When we discuss the security of your systems and data, a lot of our attention is focused on traditional hardware and software. However, more business is being conducted using smartphones. So an important question arises — does your smartphone get the same level of security attention as other tools?
In reality, your smartphone could easily be the weakest link in your firm’s security protection plan, especially if it contains private client information or access to business apps and credentials that are not properly protected. Here is a list of ideas and best practices that can help your firm better protect your smartphones.
Do you allow your associates to BYOD — “bring your own device” — for meeting mobile technology needs? It is okay if you do, but you need a list of the systems employees are allowed to access using their smartphones.
Security recommendations and best practices can sometimes be specific to the type of smartphone and operating system (Apple/IOS, Samsung/Android, etc.) your employees use. Create a security requirements checklist for each type of smartphone used by your employees, starting with how to create a passcode. You might also identify individual users and the applications they are allowed to access using personal devices.
Some employees might feel this is a little intrusive, but you really have no choice if a smartphone is used for business and personal needs. It is not only good business, but clients and regulators expect you to take such precautions.
One of the critical security features of a smartphone is the ability to remotely locate the device when it is lost or stolen — and, in the worst-case scenario, to remotely wipe the device of all data and content. This feature should be automatically activated when you purchase the smartphone, as well as when linking it to your web-based account with the device manufacturer. Double-check and make sure the “locate device” feature is turned on.
Take a moment and understand how these features work with your specific smartphone. You don’t want to be racing to learn how to use the feature after someone else already has possession of your phone.
If a smartphone is going to be used for any business purposes, do not let the user “jailbreak” or “root” the device. This essentially means that you have removed the software restrictions on the smartphone. This is a trick often used by people who want to download apps that are not offered on the regular app stores. To be blunt, there is no business reason to jailbreak your smartphone, and it is certainly not worth the added security risks.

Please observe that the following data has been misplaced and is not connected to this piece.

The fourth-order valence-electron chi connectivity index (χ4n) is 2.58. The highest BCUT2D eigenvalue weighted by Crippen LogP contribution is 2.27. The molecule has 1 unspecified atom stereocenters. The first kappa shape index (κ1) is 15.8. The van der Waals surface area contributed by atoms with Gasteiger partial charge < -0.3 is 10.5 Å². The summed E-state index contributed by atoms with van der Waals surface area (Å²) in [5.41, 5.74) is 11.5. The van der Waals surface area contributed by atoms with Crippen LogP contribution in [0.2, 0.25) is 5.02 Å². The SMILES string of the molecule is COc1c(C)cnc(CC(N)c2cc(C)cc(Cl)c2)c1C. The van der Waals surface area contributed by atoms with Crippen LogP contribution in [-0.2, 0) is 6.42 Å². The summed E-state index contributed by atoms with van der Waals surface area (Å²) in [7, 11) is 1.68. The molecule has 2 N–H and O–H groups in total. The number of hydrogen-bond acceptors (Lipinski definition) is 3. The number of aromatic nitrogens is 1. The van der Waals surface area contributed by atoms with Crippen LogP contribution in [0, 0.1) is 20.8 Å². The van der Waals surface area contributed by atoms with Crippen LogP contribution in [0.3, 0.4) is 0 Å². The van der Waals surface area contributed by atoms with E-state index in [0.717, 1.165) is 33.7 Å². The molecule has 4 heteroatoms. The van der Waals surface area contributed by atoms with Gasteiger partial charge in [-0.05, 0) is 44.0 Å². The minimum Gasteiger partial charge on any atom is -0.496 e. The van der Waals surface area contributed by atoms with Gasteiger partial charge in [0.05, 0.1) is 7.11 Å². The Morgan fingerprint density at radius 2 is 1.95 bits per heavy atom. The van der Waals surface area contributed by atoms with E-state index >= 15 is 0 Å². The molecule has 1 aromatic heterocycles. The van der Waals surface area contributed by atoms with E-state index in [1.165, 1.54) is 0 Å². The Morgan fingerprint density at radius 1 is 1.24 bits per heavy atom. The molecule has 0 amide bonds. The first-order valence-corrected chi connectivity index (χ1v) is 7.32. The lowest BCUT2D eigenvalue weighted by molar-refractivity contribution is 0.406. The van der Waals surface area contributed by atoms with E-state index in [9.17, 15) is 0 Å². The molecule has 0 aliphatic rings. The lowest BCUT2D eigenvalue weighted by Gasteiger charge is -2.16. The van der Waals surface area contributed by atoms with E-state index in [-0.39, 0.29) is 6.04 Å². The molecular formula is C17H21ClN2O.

Our smartphones are constantly looking for open Wi-Fi networks. Depending on where you use your smartphone, you might consider removing these “known networks” so that the device does not automatically connect without providing a notification message. It is important to know whether you are using a Wi-Fi network or your mobile provider network for transmitting data.
Recently, there have been a number of reports of fraudsters trying to port (move) someone’s phone number to a new smartphone. Essentially, they call your mobile provider hoping they can convince the customer service representative that they own the phone number and have just purchased a new smartphone for activation. Once the fraudster controls your phone number, it allows them to do a lot more damage. For example, think about the text messages you may receive for dual-factor authentication.
To protect against this threat, make sure that your mobile provider requires a password for any changes to your account, and pick a password that is not referenced in any of your social media posts. That is where the fraudsters will look to guess your password.
Your smartphone is arguably the most powerful, efficient and flexible technology device that you own. Therefore, it is worth your attention to make sure it is as secure as possible.
— Read C-Suite Survey Reveals Fear of Regulatory Scrutiny: Cipperman on ThinkAdvisor.